Design Miami celebrates collectable design – we unearth some of the highlights from this year’s Basel edition. Elana Castle writes.
June 22nd, 2016
Every year the design world’s most influential collectors, gallerists, designers and curators descend on Design Miami. Hosted alongside the Art Basel fairs in Miami, USA each December and Basel, Switzerland each June, Design Miami has grown to be one of the more interesting events for collecting, exhibiting, discussing and creating collectible design. The event naturally blends and binds art and design, and its presentations are often an interesting alliance or intersection of the two disciplines.
While the Galleries form the show’s core marketplace for 20th and 21st century design, Design Miami also presents exciting collaborations between designers and manufacturers, and a line-up of lectures and unique commissions. We’ve selected a few highlights from this year’s Design Miami/ Basel edition:
Design Miami’s newest exhibition platform invites designers, curators, innovators and gallerists to present cabinets of curiosity throughout the fair that expose inventive snapshots of life, innovative scientific and technological research and creative production.
A Future Made (an initiative from the Crafts Council and The New Craftsmen) presented Nature Lab. Each wondrous object was created by pushing the natural boundaries of wood, sand, salt, clay, flowers or ice, which trialled radical new techniques and proposed new ways of working with nature.
Design at Large
Design at Large, curated by founder and editor in chief of Cabana Magazine, Martina Mondadori Sartogo, presented large-scale architectural limited edition dwellings that ranged from functional pavilions to modular homes. The structures explored the connections between the built and natural worlds, demonstrating how architecture and design can accommodate and enhance its natural surroundings.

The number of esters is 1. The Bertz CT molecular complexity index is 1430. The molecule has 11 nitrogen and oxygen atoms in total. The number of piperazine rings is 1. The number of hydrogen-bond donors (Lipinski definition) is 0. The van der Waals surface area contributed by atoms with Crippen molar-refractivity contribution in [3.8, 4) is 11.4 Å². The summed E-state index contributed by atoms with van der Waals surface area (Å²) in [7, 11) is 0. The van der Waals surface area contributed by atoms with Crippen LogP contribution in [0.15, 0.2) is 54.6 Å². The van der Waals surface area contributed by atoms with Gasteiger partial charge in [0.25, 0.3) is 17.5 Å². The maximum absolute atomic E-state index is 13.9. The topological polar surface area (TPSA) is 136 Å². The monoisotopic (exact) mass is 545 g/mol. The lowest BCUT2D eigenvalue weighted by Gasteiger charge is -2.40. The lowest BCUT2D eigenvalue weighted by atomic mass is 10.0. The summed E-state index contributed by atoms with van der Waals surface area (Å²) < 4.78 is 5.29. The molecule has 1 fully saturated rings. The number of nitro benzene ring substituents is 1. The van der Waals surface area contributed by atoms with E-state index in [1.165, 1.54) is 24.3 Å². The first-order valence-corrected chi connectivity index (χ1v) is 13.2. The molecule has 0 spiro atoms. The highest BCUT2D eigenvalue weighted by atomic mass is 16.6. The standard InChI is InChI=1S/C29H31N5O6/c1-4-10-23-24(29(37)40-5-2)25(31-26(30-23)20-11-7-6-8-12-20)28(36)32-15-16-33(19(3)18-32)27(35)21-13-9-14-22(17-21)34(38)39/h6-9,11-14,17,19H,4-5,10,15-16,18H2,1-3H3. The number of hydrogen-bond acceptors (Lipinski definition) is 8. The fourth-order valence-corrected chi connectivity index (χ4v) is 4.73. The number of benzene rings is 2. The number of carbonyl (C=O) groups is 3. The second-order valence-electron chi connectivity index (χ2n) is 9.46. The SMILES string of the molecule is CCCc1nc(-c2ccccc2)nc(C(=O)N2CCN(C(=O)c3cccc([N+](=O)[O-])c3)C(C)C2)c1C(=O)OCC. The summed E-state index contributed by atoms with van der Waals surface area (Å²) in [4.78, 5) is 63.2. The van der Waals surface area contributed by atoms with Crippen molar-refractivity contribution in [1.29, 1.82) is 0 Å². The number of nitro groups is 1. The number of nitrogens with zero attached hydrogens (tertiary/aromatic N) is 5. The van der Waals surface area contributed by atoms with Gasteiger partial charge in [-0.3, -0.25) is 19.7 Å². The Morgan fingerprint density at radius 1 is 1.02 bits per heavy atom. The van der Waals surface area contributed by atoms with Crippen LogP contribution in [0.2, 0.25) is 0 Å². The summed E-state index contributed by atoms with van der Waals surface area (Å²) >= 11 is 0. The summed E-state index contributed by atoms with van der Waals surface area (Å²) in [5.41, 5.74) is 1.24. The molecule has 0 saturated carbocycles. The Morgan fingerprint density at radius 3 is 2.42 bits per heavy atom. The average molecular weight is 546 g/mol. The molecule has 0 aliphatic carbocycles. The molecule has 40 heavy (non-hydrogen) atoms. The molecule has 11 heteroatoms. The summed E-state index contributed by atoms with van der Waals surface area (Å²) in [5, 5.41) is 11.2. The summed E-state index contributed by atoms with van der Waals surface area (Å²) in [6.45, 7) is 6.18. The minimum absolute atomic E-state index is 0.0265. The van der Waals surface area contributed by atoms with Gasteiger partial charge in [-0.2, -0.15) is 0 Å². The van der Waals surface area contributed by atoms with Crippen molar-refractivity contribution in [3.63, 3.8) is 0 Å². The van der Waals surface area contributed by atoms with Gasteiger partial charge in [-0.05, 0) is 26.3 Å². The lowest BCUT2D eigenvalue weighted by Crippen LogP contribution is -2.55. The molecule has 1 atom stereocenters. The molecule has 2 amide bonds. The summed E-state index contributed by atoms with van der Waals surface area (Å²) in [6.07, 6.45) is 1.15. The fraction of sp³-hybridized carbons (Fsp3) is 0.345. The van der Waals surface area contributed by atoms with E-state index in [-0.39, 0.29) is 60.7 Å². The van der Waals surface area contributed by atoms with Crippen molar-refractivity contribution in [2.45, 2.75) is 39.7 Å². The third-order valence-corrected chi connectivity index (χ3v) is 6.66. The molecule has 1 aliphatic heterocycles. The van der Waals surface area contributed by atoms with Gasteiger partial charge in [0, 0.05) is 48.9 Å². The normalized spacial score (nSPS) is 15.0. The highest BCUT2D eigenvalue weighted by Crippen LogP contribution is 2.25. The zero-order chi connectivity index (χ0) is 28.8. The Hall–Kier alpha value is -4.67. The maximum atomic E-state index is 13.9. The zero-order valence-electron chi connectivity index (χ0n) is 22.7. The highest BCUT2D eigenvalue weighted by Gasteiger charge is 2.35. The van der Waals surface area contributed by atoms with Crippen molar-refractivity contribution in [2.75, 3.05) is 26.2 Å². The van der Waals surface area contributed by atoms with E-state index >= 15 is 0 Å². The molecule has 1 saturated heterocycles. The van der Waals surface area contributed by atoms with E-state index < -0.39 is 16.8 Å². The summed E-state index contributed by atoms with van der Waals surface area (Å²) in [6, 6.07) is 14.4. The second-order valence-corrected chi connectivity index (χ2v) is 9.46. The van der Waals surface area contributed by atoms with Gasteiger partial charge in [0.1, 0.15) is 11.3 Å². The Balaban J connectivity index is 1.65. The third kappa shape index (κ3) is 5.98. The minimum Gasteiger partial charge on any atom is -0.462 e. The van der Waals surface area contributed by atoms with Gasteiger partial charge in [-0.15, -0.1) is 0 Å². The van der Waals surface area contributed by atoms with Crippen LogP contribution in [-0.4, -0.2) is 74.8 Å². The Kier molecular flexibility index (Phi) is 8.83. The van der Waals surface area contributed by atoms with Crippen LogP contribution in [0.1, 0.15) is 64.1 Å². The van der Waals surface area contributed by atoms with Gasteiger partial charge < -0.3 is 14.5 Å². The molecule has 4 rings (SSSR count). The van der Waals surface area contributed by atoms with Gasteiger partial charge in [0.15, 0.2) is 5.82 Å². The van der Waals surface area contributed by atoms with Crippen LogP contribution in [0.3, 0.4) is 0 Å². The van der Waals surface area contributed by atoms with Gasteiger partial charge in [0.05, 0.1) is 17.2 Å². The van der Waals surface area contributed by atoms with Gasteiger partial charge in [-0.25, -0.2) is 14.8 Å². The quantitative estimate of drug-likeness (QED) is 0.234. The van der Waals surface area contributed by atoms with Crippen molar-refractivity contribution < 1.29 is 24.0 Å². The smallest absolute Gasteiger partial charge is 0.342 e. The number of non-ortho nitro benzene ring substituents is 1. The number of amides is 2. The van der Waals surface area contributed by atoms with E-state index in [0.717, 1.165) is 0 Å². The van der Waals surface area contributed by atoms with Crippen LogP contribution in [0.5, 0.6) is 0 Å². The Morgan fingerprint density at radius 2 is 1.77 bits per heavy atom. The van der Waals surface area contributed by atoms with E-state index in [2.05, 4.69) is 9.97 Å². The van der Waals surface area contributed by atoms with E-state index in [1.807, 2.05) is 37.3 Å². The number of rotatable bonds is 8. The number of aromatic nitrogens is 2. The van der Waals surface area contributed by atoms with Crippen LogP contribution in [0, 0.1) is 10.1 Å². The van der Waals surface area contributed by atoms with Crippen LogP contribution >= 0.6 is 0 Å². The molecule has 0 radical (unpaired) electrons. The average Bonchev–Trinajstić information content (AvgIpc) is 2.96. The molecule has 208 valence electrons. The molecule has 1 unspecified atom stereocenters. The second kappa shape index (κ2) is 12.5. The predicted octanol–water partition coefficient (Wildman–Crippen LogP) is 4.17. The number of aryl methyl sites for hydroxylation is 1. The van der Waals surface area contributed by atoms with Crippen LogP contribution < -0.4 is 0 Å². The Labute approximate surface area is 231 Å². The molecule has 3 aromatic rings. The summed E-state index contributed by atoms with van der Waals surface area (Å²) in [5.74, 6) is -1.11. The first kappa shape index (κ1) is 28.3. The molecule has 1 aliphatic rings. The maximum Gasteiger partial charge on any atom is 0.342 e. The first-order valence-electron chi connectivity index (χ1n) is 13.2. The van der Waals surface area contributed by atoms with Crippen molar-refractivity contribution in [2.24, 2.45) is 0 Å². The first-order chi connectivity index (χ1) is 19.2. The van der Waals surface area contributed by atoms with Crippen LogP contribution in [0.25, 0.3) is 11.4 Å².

Ron Arad presented Armadillo Tea Pavilion Shelter (constructed by Revolution Precrafted Properties), an independent structure composed of five (or more, if desired) mechanically-fixed modular components. The moulded shells are made in range of finishes (from durable PVDF-coated timber composite for outdoors, to oiled hardwood-veneered plywood for indoor use), depending on their intended purpose. Whilst not airtight or designed to withstand extreme climatic conditions, the structure gives one loose shelter from sun, wind and noise.
Design Miami invites institutions to create unique exhibitions with strong curatorial and educational perspectives. This year, a highlight was an exhibition of Zaha Hadid’s work, commemorating her contribution to the field of design. Known for her fluid form-making, the focus of this particular exhibition was on her memorable design objects, including her Liquid Glacial range of acrylic stools and tables and her black granite Valle shelves.
Hess Classic presents 20 years of Italian Chefs d’oeuvre – Design Meets Innovation
This year the 2016 Swarovski Designers of the Future Award was awarded to sound artist Yuri Suzuki, glass artist Anjali Srinivasan and German-Icelandic design duo Studio Brynjar & Veronika.
Srinivasan created an undulating wave of special, touch-sensitive interactive tiles, Suzuki produced a musical instrument that makes sound by tapping crystals and Studio Brynjar & Veronika designed crystal blinds that cast rainbows when hit by the sun.
Srinivasan’s work, Unda, measuring six metres in length approximates an “an architectural surface for crystal drawing” which responds to touch by lighting up the area of contact. The piece which is composed of 1,500 of the interactive touch crystals and 3,000 Swarovski crystals and 5,000 glass pieces creates a trail of illumination that appears to follow the movement of a person’s hand.
Photography by James Harris.
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